The Birth of Philosophy in Greece 179 opinion – the caricature to which Deleuze wishes to reduce it. Rather, it is defined primarily by the problematisation of the social order and of traditions, in the context of a plane of immanence, being stretched in the presence of all, in the middle. Beneath the agora, as market and exchange of economic goods, we must be able to discern the existence of a domain of confrontation of thoughts and opinions (that is, the doxic plane of immanence as the principle of public space). This plane – the life itself of the polis – gives it its specific character, much more so than the existence of an international market. It is evident that such a market existed in other times and places (in the China of the third century, for example, also with the Phoenicians, and so on) without being accompanied by the emergence of philosophy – or capitalism, for that matter.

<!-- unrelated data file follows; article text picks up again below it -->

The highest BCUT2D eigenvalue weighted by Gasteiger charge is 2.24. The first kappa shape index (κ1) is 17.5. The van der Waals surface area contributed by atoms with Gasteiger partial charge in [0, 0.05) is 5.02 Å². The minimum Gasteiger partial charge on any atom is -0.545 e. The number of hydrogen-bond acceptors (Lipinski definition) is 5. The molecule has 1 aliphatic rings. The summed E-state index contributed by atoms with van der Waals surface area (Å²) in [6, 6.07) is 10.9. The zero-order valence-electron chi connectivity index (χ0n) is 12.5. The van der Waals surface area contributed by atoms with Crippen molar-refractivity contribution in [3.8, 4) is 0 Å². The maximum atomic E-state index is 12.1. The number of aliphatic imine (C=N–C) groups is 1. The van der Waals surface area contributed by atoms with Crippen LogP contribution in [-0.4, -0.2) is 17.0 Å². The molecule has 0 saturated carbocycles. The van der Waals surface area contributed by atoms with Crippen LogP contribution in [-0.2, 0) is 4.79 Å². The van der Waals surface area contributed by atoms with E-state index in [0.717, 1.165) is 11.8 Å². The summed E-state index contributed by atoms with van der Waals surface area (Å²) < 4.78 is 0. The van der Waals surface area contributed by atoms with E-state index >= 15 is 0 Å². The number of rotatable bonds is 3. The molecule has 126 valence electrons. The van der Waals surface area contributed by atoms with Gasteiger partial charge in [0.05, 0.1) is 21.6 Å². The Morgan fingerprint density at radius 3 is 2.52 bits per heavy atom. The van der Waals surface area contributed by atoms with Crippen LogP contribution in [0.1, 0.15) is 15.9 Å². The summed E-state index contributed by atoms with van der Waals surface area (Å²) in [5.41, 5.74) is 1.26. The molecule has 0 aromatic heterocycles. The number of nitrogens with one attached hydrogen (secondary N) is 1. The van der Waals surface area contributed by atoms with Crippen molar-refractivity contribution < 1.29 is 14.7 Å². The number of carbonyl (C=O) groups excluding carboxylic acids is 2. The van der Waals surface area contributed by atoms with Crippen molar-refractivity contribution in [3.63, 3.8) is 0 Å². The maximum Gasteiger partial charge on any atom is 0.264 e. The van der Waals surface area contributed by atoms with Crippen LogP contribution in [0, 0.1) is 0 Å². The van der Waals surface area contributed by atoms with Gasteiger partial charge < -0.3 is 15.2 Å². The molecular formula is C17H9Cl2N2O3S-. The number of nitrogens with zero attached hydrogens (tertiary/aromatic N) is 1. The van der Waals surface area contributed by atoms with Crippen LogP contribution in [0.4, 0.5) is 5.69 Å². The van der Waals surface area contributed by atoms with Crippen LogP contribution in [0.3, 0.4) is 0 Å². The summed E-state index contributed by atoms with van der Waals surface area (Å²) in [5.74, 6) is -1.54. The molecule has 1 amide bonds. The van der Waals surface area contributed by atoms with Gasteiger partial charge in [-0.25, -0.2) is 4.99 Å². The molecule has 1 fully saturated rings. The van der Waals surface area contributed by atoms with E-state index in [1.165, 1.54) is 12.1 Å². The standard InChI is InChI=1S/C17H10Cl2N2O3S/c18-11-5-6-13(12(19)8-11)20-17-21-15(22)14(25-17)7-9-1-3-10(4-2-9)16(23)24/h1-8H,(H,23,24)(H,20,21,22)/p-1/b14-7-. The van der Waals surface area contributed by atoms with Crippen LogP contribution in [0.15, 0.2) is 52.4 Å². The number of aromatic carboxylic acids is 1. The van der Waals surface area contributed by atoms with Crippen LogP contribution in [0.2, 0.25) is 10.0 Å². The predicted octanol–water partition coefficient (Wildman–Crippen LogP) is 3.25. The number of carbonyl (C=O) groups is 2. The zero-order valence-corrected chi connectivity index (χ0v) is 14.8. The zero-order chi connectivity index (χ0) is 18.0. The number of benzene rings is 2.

The Structure of Deleuze’s Argumentation What can be done in light of this solid argument? Deleuze responds by skirting around it, saying nothing, and by rendering the concept of democracy fluid. These are the stakes of the ‘Geophilosophy’ chapter, and the price paid to maintain a semblance of pertinence for his antidemocratic and anti-liberal position. Deleuze concedes, aptly, that ‘philosophy is a Greek thing’, and he offers a masterful demonstration of that very point (WIP: 93, 87–8). Indeed, philosophy is not a mere world vision or a general conception of the world. There is no Chinese, Indian, Jewish or Islamic philosophy, he says with justification. What is offered under these names is wisdom, religion or spirituality (WIP: 89). Despite the great resemblance that brings them, from an external point of view, close to philosophy, there is a difference in nature that accounts for the fact that these wisdoms and religions ‘ward off philosophy in advance from the point of view of its very possibility’ (WIP: 93). Here, Deleuze, with justification, fights courageously on two fronts, and this is one of the great merits of his thesis: first, Deleuze struggles against the sociologising thesis (very fashionable in its respectable relativism) that renders every problem a question of ethnicity (every culture contains a certain philosophy and philosophy is not the privilege of Westerners in their link to the Greeks). Against this thesis, Deleuze defends philosophical rigour and shows all the difference of nature that exists between a thought based on the concept (philosophy) and a thought based on figures (wisdoms and religions) (WIP: 90). At the same time, working against the purist philosophical thesis of Hegel and Heidegger, Deleuze shows very convincingly that the link with Greece is not necessary. It is the fact of historical contingency. No destiny presides